6 ways to care for your aging parents

6 ways to care for your aging parents

The responsibilities that fall upon the shoulders of the "sandwich generation" weigh heavily. To care for aging parents while also raising your own families — oh, and be sure to take some time for yourself somewhere along the line, too — can burden the best of us. How to manage? Highly rated providers who specialize in caring for the elderly offer their advice.

Evaluate the situation. If you think your mom or dad needs help with bathing, taking medications or more, call a professional to assess the situation before making any decisions. “A nurse can determine if home health care is something they need to have,” says Karen Robins of highly rated Personal Touch Home Care in Fort Thomas, Ky.

Enjoy your parents. Hiring quality companies to clean, transport and cook for your parents can alleviate stress, says Ryan McEniff, owner of highly rated Minute Women in Lexington, Mass., which provides a variety of in-home services. “The kids can go visit without having to do chores and just relax and spend time with their parents,” he says.

Have the talk. Discuss the need to hire help, but make it about your own level of comfort and not taking away anyone’s independence. “You don’t want to put your loved one on the defensive,” says Jill Stewart, owner of highly rated Visiting Angels of Charlotte in North Carolina. “Explain why you want to have someone there they can count on.”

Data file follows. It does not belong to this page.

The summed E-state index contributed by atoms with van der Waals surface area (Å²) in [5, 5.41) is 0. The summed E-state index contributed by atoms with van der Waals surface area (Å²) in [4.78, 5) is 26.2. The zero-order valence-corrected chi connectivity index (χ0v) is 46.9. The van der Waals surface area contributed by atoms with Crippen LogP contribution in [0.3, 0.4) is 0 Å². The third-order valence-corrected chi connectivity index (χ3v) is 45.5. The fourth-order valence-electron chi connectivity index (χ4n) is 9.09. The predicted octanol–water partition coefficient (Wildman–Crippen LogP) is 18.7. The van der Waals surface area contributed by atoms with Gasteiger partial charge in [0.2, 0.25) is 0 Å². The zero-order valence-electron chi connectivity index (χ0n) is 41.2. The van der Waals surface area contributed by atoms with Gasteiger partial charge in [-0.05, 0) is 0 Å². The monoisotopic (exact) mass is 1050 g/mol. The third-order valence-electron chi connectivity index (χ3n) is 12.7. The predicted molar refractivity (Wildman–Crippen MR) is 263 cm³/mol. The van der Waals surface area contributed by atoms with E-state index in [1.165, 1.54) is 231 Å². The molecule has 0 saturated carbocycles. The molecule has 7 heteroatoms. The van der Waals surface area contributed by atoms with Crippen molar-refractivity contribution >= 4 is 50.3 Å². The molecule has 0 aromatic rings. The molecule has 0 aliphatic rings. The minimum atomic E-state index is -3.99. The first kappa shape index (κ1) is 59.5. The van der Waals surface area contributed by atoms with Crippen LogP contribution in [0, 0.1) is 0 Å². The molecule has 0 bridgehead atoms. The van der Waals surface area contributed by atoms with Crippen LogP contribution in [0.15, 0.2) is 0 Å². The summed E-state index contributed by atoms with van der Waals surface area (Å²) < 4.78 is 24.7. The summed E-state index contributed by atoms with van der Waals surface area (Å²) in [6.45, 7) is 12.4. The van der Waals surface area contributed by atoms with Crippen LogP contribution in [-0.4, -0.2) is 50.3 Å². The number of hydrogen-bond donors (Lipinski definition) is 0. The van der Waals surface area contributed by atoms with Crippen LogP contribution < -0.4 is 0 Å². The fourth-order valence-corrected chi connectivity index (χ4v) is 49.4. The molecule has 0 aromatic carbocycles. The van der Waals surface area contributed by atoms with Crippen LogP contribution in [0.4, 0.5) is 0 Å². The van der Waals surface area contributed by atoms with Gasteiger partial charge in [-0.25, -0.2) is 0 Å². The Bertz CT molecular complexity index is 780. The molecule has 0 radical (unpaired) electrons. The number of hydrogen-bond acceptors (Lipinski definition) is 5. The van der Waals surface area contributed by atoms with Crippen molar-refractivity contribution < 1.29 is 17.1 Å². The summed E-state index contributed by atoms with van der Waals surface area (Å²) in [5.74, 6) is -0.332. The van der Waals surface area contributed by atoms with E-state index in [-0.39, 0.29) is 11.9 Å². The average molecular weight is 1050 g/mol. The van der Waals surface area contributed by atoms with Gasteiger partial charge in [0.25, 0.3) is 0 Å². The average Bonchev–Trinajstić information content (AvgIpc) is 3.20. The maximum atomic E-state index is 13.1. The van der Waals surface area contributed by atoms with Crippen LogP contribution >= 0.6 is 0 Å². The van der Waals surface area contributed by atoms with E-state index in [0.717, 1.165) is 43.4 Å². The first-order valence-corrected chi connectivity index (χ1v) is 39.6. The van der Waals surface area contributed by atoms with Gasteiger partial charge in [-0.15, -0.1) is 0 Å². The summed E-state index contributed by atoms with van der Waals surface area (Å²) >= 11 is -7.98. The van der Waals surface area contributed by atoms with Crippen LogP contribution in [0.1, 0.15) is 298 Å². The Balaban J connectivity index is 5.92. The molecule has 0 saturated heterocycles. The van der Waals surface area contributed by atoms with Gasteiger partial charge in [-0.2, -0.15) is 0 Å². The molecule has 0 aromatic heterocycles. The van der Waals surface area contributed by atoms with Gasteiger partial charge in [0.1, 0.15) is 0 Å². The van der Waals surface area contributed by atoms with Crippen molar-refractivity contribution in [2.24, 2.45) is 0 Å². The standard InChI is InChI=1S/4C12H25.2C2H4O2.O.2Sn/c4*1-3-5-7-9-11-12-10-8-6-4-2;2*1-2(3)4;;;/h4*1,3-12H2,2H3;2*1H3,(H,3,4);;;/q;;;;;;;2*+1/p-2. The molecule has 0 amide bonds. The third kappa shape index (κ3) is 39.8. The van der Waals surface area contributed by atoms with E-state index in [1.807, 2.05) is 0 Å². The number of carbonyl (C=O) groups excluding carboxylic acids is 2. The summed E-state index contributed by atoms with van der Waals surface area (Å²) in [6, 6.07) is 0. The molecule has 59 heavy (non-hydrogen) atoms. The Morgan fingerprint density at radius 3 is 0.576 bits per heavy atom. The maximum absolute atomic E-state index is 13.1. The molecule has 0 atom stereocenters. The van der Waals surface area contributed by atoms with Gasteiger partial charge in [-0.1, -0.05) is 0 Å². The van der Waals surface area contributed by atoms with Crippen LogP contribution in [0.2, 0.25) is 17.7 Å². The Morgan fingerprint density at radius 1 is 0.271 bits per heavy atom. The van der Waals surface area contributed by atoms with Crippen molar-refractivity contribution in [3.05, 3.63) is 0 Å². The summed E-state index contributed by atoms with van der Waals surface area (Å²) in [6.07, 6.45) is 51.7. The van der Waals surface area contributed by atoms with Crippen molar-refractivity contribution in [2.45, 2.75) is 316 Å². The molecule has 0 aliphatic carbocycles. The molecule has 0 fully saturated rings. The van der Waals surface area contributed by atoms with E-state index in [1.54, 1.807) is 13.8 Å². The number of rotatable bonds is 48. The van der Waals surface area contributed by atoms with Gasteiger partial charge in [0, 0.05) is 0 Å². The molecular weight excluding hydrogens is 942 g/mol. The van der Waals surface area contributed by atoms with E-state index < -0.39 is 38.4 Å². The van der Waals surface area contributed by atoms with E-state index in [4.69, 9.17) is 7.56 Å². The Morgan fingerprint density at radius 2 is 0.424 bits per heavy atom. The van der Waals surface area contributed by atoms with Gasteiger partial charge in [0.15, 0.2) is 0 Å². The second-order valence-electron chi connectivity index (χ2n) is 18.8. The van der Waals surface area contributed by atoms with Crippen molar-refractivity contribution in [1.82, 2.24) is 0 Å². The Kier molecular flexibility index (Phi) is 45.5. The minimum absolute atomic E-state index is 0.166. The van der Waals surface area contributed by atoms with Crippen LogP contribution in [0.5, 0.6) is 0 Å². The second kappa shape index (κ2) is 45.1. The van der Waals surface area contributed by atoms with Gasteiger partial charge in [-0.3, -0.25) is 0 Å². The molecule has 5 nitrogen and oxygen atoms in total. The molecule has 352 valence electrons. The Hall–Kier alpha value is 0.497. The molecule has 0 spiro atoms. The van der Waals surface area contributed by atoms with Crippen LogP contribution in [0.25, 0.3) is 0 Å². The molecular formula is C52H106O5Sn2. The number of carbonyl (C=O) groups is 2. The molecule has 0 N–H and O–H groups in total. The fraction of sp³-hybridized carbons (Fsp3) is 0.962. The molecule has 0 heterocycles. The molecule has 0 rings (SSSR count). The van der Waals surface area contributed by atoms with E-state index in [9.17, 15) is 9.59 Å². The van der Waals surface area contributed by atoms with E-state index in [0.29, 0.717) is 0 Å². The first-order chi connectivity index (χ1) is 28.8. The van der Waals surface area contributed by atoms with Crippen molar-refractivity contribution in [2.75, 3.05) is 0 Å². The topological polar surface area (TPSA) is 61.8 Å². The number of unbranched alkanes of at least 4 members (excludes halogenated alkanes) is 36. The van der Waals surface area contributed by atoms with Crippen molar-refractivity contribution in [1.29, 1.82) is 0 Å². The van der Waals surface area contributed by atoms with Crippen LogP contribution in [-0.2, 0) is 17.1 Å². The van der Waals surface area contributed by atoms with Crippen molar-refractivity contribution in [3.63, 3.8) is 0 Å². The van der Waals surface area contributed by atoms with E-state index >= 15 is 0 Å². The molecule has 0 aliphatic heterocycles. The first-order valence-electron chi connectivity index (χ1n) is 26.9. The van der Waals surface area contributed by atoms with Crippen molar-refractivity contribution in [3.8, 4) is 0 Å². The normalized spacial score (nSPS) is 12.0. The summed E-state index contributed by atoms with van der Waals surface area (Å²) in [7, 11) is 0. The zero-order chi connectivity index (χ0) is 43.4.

Prepare to pay. In-home health care is most often an out-of-pocket expense. Some companies do accept long-term care insurance and there may be programs for veterans in your area. Prices vary depending on the level of care required. McEniff charges $19.50 an hour per aide; Stewart charges about $18 an hour or $225 a day for 24-hour, live-in care.

Use local resources. Most communities offer a list of resources that are made available to senior citizens. Whether it’s Meals on Wheels, adult daycare, shuttle bus transportation, or an Alzheimer’s support group, knowing what’s at one’s disposal is half the battle. “If we can’t help you in a certain area, we’ll know who can,” Robins says.

Weigh the options. There are limitations on the types of things that certified nurse assistants or home health nurses can do in a home situation. If your elderly parent needs 24-hour care, consider whether to keep them at home or move them to an assisted living facility. “There are pluses and minuses to each one,” McEniff says. “You might consider both.”


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